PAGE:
With a consensus price target of just $23.15, HP Enterprise (NYSE: HPE) doesn't have the pundits too bullish on its immediate future. As of Oct. 31, HP Enterprise stock was sitting at $22.47, which equates to a 3% upside. Thanks to its phenomenal year-to-date gain of nearly 47%, it's easy to see why analysts think the stock has little room for near-term growth.
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But there are several factors working in HP Enterprise's favor that don't seem to be factored into its so-so rating. Investors in search of relatively stable, long-term growth shouldn't shy away because of its stock price performance. The "new" HP Enterprise CEO Meg Whitman envisioned when it split with PC and printer king HP is becoming a reality.
Image source: HP Enterprise.
The bottom line matters
Last quarter was a good indication of what investors can expect going forward, and it may offer some insight into why the Street's expectations are muted. One of the first metrics that jumps out from 2016's fiscal third quarter was the 6% decline in revenue compared with a year ago.
Measuring HP Enterprise's results solely on top-line growth isn't consistent with its plans for the future. Whitman has made it clear that going forward, HP Enterprise will be a leaner, more nimble company, able to quickly react to market changes and opportunities as they arise. That push is beginning to pay off, in the form of operating results.
For example, last quarter's cash flow from operations jumped 10% year over year to $1.7 billion, which has helped HP Enterprise strengthen its already sound balance sheet. Compared with 2015, HP Enterprise increased its cash and equivalents by a whopping $900 million and now boasts $10.74 billion. And that growth came in addition to an aggressive share-buyback initiative that's reduced HP Enterprise's shares outstanding by more than 100 million since last year.
Lower revenue, higher profit
Even factoring in a one-time gain of $2.17 billion relating the divestiture of H3C, HP Enterprise still reported a nearly 35% increase in earnings from operations of $328 million last quarter. The leaner, more nimble HP Enterprise is already taking shape.
HP Enterprise also shaved about $1 billion in expenses, which would have translated to essentially flat earnings-per-share results despite its drop in quarterly sales. There's more than one way to grow profits -- though top-line growth is nice, some investors appreciate a consistently profitable company, which HP Enterprise certainly is.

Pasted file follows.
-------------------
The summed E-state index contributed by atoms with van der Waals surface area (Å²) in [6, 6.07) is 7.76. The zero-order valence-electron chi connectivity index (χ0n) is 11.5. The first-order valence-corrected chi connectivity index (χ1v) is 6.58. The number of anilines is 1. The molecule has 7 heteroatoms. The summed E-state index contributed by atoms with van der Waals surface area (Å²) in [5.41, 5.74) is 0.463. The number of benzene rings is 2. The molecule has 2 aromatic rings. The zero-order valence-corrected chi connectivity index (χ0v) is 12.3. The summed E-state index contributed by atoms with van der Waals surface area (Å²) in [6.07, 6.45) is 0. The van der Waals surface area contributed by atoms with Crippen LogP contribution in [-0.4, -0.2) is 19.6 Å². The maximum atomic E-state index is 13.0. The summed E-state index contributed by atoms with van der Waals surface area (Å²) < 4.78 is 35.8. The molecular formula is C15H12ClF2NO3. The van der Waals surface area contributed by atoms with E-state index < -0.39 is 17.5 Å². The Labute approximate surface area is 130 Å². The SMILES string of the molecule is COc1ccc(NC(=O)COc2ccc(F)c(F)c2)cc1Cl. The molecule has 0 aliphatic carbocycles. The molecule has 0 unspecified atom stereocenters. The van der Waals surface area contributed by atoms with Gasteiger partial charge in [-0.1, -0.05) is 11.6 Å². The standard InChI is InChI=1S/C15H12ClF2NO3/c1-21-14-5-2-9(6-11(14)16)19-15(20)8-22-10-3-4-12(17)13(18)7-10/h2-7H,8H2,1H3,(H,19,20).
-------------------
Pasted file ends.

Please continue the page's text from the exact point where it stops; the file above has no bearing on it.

The recent split-merger announcements with Computer Sciences Corp. (NYSE: CSC) and Micro Focus (NASDAQOTH: MCFUF) are expected to be complete the first quarter of 2017, and each will mark a monumental step in becoming a more agile HP Enterprise. The CSC deal alone will shed some 100,000 jobs, more than half of HP Enterprise's total workforce.
The mergers with CSC and Micro Focus -- in addition to increasing margin and allowing HP Enterprise to focus on its more profitable businesses -- will also result in a 50% stake in the new companies for shareholders. That three-for-one deal is awfully attractive, but the CSC and Micro Focus moves will also benefit HP Enterprise's strong cash position even further.
In addition to part ownership in CSC and Micro Focus, the latter will also write HP Enterprise a $2.5 billion check, bringing the total value of the merger to $8.8 billion, slightly larger than the $8.5 billion arrangement with CSC. That additional cash, on top of the nearly $11 billion already on the balance sheet, opens up a lot of opportunities, including niche acquisitions.
The recently closed $275 million Silicon Graphics Inc. deal not only gives HP Enterprise a leg up in the $11 billion big-data analytics market, but it may also be a precursor of things to come. Acquiring specific technologies is a quick means of expanding its product offerings, and HP Enterprise has the financial wherewithal to do it.
For investors who appreciate profits, improving margins, and a strong balance sheet, HP Enterprise still represents a great value, regardless of what the pundits think.
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